I received your letter of the 25th of August, 1816, which gave an account of your health and family which I am pleased to hear of as also of my connections in that quarter, except my mother who was worsened.I hope she will recover that I may once more see her again. I expect to move from here next fall to Jackson and purchase on the Tennessee if we should like, as Mr. Shugart and myself are going to that country next summer. And if we should like it there and move there we shall not be farther from you than we are at the present, and should be glad to have you come and live by us. But would not want you to move as long as mother lives, as I think it would not be against your interest to stay as long as she lives, as you have an interest in the estate and then you would not have to return.
You wrote to me about some business of Venson Hale. I saw Hale and his wife and they affirm solemnly that they never took one cent on that bond of fifty dollars on John Wisner and if you do not get it out of Wisner, the chance is bad to get it out of Hale. He has sold his land that he was on when you was there and he’s been helping at mill in our neighborhood, and has been turned in for dishonesty and —— are not worth fifty dollars in the world. They have been parted for some time but have got back together again. I would do anything in my power that to your advantage but if you never get anything out of Wisner your chances will be bad to get it out of Hale. He does not deny the contract but solemnly says he never received one cent of the fifty dollars. He got his horse off Moody, I got the cow off Hale and I let Mr. Shugart have it.
You wrote to me that Tommy would recall the contract between you and Hale. I have never seen Tommy since the February after you was here. He is out of the regular army and is now acting as Sergeant Major on the Illinois River about 250 miles above St. Louis at Fort Clark. He was recommended to the Secretary of War for a commission as Captain but the recommendation did not go through, thereafter peace was declared and there was no more officers to be commissioned. He did not get his appointment. I saw the Colonel commanding the regiment, he said he was a promising young man.
I must conclude by assuring yourself and sister Keziah and the children. My best regards and love for them all, my wife and children and all,
I am sending my love to you all and I shall insist on you and mother writing often.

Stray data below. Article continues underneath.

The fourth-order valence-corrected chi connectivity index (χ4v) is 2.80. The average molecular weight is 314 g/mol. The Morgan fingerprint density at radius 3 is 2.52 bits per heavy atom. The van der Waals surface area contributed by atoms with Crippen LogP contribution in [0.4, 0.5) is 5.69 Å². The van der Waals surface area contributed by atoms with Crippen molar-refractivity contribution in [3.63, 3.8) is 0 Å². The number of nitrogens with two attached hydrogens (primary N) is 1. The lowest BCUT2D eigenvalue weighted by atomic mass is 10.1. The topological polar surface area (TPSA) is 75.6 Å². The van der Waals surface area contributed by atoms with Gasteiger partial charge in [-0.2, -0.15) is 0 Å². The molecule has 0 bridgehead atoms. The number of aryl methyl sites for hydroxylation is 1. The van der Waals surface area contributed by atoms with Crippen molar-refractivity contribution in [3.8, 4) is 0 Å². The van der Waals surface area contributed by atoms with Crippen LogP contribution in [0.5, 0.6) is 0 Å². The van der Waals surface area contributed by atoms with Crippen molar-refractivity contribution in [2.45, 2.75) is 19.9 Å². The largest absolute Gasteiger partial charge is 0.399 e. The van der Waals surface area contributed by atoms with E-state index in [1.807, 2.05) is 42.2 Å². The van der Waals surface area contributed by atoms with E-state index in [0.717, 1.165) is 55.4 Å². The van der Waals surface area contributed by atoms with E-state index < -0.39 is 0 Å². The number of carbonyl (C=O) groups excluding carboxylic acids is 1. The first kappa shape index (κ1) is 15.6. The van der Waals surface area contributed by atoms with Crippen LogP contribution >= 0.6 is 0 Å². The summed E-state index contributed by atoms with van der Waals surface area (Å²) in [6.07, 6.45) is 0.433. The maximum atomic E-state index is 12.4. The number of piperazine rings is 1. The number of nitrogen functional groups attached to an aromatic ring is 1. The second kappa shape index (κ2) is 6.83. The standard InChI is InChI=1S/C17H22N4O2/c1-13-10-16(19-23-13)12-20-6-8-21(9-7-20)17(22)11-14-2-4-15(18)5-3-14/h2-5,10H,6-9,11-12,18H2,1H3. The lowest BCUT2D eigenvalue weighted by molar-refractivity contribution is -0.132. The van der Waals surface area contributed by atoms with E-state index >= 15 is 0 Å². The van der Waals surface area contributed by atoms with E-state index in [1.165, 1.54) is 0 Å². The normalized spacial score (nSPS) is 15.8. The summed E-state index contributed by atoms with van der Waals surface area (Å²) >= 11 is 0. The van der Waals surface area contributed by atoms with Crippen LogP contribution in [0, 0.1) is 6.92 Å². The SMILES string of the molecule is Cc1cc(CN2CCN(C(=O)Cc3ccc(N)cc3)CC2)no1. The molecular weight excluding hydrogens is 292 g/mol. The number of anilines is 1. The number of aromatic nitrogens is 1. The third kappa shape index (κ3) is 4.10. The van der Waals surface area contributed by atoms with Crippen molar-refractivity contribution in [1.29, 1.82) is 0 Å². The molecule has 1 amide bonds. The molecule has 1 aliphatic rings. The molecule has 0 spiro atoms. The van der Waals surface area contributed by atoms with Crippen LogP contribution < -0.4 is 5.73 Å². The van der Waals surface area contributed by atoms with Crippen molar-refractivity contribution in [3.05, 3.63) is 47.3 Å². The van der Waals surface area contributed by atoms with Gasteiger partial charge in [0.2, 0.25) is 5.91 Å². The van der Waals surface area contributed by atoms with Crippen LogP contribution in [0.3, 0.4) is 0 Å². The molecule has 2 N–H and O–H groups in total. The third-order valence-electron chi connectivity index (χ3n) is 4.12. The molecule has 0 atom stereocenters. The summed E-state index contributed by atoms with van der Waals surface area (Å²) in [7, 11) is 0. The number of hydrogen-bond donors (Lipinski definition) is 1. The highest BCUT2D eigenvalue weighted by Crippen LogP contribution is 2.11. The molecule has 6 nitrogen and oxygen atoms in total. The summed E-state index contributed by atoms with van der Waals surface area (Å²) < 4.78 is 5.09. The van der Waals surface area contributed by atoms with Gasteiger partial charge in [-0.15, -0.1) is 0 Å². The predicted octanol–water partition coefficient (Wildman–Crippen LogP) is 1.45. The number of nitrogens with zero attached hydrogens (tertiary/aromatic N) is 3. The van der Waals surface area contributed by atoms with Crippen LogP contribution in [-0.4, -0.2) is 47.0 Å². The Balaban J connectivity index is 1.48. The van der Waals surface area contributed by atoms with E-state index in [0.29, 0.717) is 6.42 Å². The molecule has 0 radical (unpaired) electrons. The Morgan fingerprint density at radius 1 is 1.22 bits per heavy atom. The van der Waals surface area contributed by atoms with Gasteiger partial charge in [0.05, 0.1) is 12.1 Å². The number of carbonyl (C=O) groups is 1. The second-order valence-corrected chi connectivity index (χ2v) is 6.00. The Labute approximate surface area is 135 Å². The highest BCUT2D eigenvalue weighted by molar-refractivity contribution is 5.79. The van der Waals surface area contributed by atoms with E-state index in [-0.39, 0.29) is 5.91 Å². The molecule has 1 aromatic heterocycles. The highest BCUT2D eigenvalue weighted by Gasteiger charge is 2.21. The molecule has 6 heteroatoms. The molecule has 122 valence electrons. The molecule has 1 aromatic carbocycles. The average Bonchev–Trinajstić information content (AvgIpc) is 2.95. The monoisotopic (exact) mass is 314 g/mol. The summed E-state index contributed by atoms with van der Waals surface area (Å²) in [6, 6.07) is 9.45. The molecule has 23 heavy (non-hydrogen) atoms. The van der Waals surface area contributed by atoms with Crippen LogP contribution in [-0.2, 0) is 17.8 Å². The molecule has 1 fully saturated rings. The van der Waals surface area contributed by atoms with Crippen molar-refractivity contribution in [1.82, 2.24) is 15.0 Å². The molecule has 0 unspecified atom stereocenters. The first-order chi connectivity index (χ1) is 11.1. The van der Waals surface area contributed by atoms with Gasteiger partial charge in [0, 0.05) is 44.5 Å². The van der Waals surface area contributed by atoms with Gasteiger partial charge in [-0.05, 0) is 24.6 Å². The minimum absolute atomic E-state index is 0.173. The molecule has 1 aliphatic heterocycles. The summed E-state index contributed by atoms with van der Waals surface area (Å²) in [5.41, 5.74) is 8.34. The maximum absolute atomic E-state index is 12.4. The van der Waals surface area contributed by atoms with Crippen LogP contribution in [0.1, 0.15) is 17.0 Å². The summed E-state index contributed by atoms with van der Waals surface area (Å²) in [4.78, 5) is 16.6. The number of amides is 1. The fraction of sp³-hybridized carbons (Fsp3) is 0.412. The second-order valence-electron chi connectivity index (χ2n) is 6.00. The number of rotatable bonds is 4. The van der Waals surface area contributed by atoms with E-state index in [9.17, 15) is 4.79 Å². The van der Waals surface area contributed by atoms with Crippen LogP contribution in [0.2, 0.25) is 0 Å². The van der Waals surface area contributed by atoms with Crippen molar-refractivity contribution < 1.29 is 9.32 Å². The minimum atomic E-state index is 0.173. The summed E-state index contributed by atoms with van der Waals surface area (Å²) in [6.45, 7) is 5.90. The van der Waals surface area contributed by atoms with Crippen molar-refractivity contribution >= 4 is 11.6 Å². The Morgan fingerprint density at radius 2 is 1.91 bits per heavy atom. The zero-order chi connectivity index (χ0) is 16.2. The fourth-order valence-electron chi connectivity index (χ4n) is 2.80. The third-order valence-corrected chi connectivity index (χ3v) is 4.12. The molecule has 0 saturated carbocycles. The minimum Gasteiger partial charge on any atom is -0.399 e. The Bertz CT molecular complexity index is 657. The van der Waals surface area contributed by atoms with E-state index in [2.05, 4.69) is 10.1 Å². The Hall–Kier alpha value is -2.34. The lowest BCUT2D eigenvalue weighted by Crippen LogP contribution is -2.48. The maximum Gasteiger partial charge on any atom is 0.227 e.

The item about Vinson Hale and John Wisner is a mystery to me. John Wisner appears in the 1820 Stokes County census, and a Vincent Hale is in the 1820 census of Hopkins County, Kentucky.
Tommy is apparently the same person as Thomas in the other letter. He appears to be a son of David Cook, who clearly was willing to tell his brother-in-law more than his mother about Tommy’s army situation. Ft. Clark was in Illinois, in what became the city of Peoria, but was destroyed in 1819 by Indians and rebuilt in 1832. Tommy Cook must have returned to Kentucky, for a muster roll of Captain John Gorin’s company of Kentucky Mounted Volunteers dated 29 August 1818 shows a Thomas Cooke as 3rd Sergeant and his brothers-in-law Richard Waggoner as Ensign and Reuben Waggoner as a private.3
- Genealogies of Virginia Families, Volume II, pp 535-6. This appears to confirm that Richard Waggoner was the same person as the one in Franklin County, Alabama in the 1820 and 1830 censuses, but had moved to Weakly County, Tennessee by 1833. [↩]
- Richard Waggoner appears in the 1820 state and 1830 federal censuses of Franklin County, Alabama. This is perhaps a clue that David Cook may have followed through on his intention to move into northern Alabama. Indeed a David Cook appears on the same 1820 state census (a male over 21, a female under 21, and 7 slaves). Richard Waggoner and his brother Reuben were in Weakley County, Tennessee by the mid-1830s. The 1850 Weakley County census shows Keziah (age 56) in her husband’s household and the 1860 census shows her (age 62) in the household of her son Henry. There is no sign of Martha or her husband, who were apparently dead by 1850. The birthplaces of the children of Keziah Waggoner are given as Alabama through about 1830, so they are probably the people in Franklin County, Alabama in 1820 and 1830. [↩]
- Kentucky Soldiers of the War of 1812, p177. [↩]